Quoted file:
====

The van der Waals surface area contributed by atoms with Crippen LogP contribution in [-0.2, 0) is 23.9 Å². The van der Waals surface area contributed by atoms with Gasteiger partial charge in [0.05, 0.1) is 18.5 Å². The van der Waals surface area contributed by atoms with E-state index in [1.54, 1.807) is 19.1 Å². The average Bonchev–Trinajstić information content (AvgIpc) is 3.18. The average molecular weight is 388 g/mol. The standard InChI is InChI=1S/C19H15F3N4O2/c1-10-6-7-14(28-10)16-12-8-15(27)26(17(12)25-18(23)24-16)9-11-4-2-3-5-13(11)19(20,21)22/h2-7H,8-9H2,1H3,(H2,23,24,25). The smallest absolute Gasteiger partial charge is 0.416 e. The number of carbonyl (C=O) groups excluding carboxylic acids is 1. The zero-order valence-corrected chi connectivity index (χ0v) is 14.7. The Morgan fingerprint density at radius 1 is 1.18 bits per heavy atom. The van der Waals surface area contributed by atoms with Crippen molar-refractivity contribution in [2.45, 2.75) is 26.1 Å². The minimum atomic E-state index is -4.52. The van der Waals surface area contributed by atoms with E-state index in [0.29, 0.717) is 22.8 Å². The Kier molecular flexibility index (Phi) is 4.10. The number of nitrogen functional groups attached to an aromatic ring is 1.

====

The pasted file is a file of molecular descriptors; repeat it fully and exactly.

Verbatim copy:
The van der Waals surface area contributed by atoms with Crippen LogP contribution in [-0.2, 0) is 23.9 Å². The van der Waals surface area contributed by atoms with Gasteiger partial charge in [0.05, 0.1) is 18.5 Å². The van der Waals surface area contributed by atoms with E-state index in [1.54, 1.807) is 19.1 Å². The average Bonchev–Trinajstić information content (AvgIpc) is 3.18. The average molecular weight is 388 g/mol. The standard InChI is InChI=1S/C19H15F3N4O2/c1-10-6-7-14(28-10)16-12-8-15(27)26(17(12)25-18(23)24-16)9-11-4-2-3-5-13(11)19(20,21)22/h2-7H,8-9H2,1H3,(H2,23,24,25). The smallest absolute Gasteiger partial charge is 0.416 e. The number of carbonyl (C=O) groups excluding carboxylic acids is 1. The zero-order valence-corrected chi connectivity index (χ0v) is 14.7. The Morgan fingerprint density at radius 1 is 1.18 bits per heavy atom. The van der Waals surface area contributed by atoms with Crippen molar-refractivity contribution in [2.45, 2.75) is 26.1 Å². The minimum atomic E-state index is -4.52. The van der Waals surface area contributed by atoms with E-state index in [0.29, 0.717) is 22.8 Å². The Kier molecular flexibility index (Phi) is 4.10. The number of nitrogen functional groups attached to an aromatic ring is 1.